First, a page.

I’m not thrilled about Dell having me pay for customer service, or the fact that the last time I called I was connected with someone from India pretending to be an American named “Andy.” But, all that being said, I just recently purchased a low end laptop from Dell via mail order. It’s a nice machine, at a good price as near as I can tell -I’ve honestly had pretty good luck with the Dell’s I’ve owned (this is #5.) I’d much rather buy from Dell and wait for shipping than have to let Wal-Mart earn a single dollar from me. Having Wal-Mart in the mix will only force Dell to be an even bigger peice of do-do to “stay competetive.” Sell Dell at Brick and Mortar, but stay away from Wally World.

  4. Chicago7 says:

    I don’t get the advantage of a store, but maybe I know more about computers than others. Still, how much help are you going to get from a Wal-Mart clerk? Less than you’d get from “Andy” in India, I would guess.

  5. Roundonbothends says:

    Sanyo makes TVs that are sold “only at Wal-Mart.” It’s kinda fun to look them up on Sanyo’s website. The above statement and some very basic specifications, without any other hyperbole, is all you get. Compare that to the rest of the site – stuff that they consider profitable and maybe are proud of – and it’s a different story.

  6. gc3160thtuk says you got your humor in my sarcasm and you say you got your sarcasm in my humor says:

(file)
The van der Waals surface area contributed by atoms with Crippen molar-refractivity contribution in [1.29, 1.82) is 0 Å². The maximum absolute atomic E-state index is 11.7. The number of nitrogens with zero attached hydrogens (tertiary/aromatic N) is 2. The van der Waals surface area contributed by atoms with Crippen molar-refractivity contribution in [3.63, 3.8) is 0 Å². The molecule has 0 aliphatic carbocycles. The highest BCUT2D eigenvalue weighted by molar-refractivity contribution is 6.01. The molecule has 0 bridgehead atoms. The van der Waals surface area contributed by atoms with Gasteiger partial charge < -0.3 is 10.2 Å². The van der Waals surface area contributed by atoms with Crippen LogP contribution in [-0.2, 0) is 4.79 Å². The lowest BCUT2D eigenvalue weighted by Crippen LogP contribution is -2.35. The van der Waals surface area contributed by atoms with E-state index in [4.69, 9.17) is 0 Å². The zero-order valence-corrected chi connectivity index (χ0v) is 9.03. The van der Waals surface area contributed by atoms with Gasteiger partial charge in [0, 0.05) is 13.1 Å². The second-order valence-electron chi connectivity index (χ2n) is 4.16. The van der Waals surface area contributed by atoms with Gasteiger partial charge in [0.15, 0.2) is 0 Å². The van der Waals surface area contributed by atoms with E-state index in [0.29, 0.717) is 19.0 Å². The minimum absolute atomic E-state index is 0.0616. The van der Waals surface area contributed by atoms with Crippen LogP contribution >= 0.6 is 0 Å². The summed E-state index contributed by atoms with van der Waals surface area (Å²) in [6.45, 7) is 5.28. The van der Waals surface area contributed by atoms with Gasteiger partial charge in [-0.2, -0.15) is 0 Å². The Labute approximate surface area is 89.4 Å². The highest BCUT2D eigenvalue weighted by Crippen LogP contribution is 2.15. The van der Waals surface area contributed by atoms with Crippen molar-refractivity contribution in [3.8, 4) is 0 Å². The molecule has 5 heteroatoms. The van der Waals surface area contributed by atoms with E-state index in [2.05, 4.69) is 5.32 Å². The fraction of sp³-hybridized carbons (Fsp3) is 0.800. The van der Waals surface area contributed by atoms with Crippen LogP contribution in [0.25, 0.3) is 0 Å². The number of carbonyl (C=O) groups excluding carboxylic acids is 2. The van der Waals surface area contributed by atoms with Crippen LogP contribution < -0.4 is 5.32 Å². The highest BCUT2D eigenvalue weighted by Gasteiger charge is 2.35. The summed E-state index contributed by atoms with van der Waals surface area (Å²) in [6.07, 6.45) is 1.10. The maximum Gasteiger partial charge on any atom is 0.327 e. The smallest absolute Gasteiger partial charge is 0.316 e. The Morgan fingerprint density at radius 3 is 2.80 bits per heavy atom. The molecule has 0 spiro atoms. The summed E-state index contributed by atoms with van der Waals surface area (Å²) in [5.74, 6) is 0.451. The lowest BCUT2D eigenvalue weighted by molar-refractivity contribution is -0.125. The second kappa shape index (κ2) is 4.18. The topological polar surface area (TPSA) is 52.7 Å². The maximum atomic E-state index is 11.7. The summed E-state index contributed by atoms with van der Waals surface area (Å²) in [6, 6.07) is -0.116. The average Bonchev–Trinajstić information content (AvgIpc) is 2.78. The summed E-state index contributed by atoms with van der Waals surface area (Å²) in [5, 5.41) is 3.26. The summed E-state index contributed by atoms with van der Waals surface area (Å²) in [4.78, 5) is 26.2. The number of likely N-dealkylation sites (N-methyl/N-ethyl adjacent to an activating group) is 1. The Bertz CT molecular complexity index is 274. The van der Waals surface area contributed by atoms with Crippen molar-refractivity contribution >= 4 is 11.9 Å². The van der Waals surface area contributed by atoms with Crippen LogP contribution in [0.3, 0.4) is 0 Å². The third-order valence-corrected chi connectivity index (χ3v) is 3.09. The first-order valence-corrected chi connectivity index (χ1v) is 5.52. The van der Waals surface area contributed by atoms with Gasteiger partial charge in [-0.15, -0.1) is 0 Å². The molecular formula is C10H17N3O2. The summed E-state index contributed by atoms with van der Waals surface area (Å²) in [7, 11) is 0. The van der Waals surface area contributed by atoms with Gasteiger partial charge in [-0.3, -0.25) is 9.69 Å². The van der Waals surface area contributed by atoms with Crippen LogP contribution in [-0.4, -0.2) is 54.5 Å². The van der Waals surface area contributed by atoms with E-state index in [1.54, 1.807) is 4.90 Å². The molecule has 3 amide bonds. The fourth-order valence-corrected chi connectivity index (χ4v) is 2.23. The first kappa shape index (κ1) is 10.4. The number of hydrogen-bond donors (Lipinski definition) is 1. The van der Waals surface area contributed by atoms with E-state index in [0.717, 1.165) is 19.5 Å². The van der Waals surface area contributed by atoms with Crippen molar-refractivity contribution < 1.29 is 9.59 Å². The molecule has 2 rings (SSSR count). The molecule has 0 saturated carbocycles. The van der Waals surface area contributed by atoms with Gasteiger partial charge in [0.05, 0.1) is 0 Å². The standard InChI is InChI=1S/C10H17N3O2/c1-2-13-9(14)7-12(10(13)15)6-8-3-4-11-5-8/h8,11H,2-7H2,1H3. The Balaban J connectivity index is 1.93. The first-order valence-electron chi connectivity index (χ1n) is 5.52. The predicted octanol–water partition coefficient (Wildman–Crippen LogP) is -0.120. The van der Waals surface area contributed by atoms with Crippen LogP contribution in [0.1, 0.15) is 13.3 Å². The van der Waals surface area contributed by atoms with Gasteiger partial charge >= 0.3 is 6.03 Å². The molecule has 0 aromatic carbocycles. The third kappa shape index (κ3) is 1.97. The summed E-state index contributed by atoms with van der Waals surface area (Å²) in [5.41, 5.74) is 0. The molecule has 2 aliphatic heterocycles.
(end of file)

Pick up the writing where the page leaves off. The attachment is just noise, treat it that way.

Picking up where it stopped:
I sell tons of Dell laptops and desktops at Wal~Mart. A lot of the sales made are to college students and families not interested in buying online I suppose. Anyways my store doesn’t have display models of Dell computers either because people are used to buying Dell’s online and online you can’t see a live display either. Makes sense to me. However, I can’t attest to the availability of Dell at other Wal~Mart stores, since my store and me in particular sell more computers than many of the other stores.

  7. MrEvil says:

    I think the only reason Dell has stayed out of Circuit City and Best Buy is because those stores want to sell only their extended warranty and want customers to use only their service…FireDog or Geek Squad. I really don’t think Dell is quite keen on giving up that much control. Not only that, but I reckon there’s some contractual obligations with the vendors Dell pays to provide on-site warranty service.

    With all the bad press the big boxes are getting, I don’t think Dell wants to have to bear any of the burden of Geek Squad or Firedog’s incompetence. Wal-Mart just wants big-ticket items that get people in the store so that they’ll buy stuff with a bigger margin.

  8. bdgbill says:

    You “live in a Wal-Mart free zone”??

    Where the hell is that? I do a lot of travelling through rural areas across the country and often see Wal-Marts where there are no McDonalds, Home Depot, Best Buy etc.

    I can’t think of anywhere in the USA or Canada that could be considered “Wal Mart Free”

    Someone should do a study to see which inhabited city in the USA is the farthest from the closest Wal-Mart.

  9. rmz says:

    @bdgbill: Chicago.

  10. rmz says:

    At least, that would be my guess. Chicago is the only big city I can think of that has a history of resisting Wal-Mart’s spread. Not entirely, but more than most cities.

  11. RedOrDead says:

    A search of Yahoo! Yellow Pages shows 2 Wal-Marts in the city of Chicago: one 7050 S Cicero Ave and one at 5401 W 65th S. The city of Detroit has no Wal-Marts.

  12. randomizer9 says:

    “…the kiosk simply featured an “actual size” picture of Dell’s laptop.”

    That’s gotta be one expensive picture to be enclosed like that.